Collagen deposition and extracellular matrix remodeling result in the stiffening of the cardiac tissue and diastolic dysfunction. Mast cell degranulation is a key-contributing factor in heart failure pathogenesis, irrespective of the etiology . However, the exact mechanisms leading to mast cell degranulation are unclear, partly owing to the multiplicity of environmental stressors they are sensitive to. Oxidative stress is a trigger for mast cell activation , but until now no study has identified specific ROS source liable for mast cell degranulation in DCM. Here we report that MAO activity triggers mast cell degranulation in STZ-mice, thus providing a mechanistic link between these mitochondrial flavoenzymes, inflammation and fibrosis in DCM. Interestingly, mast cell stabilizer nedocromil has been shown to only partially prevent structural and functional changes in the diabetic heart . It is therefore tempting to hypothesize that the stronger protection observed in our study is due to the synergistic effects of MAO inhibition on cardiomyocytes and mast cells. Further studies are necessary to elucidate the exact mechanisms linking MAO activation and mast cell degranulation.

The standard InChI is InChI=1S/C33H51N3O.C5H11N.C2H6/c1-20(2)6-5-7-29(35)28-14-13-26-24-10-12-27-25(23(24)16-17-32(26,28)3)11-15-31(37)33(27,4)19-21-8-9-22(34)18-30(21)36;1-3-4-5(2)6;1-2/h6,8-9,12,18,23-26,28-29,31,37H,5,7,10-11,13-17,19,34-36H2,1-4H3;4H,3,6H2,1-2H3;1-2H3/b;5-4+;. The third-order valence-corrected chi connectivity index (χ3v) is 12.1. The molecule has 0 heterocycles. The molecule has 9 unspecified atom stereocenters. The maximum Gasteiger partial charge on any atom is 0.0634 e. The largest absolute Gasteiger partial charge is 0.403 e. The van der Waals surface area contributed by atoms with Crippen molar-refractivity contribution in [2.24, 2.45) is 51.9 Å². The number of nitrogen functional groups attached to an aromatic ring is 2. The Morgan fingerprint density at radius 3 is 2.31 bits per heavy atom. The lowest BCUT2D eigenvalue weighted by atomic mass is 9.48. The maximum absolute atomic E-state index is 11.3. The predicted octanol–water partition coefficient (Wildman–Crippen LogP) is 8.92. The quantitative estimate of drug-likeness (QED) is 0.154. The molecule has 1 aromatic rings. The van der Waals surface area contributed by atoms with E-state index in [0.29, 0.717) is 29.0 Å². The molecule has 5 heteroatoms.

Besides H2O2 formation, MAOs are also a source of reactive aldehydes and ammonia . Stimulation of mitochondrial ALDH2 activity, the enzyme responsible for aldehyde conversion into the corresponding carboxylic acids, improves mitochondrial function and reduces cardiac damage in several models of cardiac injury, including T1D . It is plausible that MAO inhibition in diabetes abolishes the detrimental effects of these reactive aldehydes as well. Another aspect of our study that warrants further, in-depth investigation is the exact mechanism leading to the upregulation of MAO activity in diabetes. Although we did not observe changes in MAO protein expression (Supplementary Figures S3 and S7), increased substrate availability, post-translational modifications or interactions with other cellular pathways might account for its increased activity. In that regard, we have excluded that oxidation may cause changes in MAO activity (Supplementary Figure S8). Our data suggest that MAO activity is either absent or negligible at baseline and becomes relevant only upon pathological stimuli, most likely when substrate availability is increased. This is in line with our previous observations showing that, despite protein levels remained unchanged, augmented availability and degradation of MAO substrates norepinephrine and dopamine triggered maladaptive signaling pathways leading to hypertrophy and heart failure in pressure-overloaded mice [13, 15]. In addition, histamine has been shown to trigger MAO-dependent impairment in vasorelaxation , although the signaling pathway linking histamine receptors and/or metabolism with MAO activity was not elucidated. Considering that histamine, dopamine and serotonin are all contained in mast cell granules, it is possible that these substrates are responsible for MAO activation, at least in this cell type. However, MAOs degrade many other biogenic amines as well; thus, identification of substrates responsible for increased MAO activity in diabetic conditions warrants further investigation involving a metabolomics approach.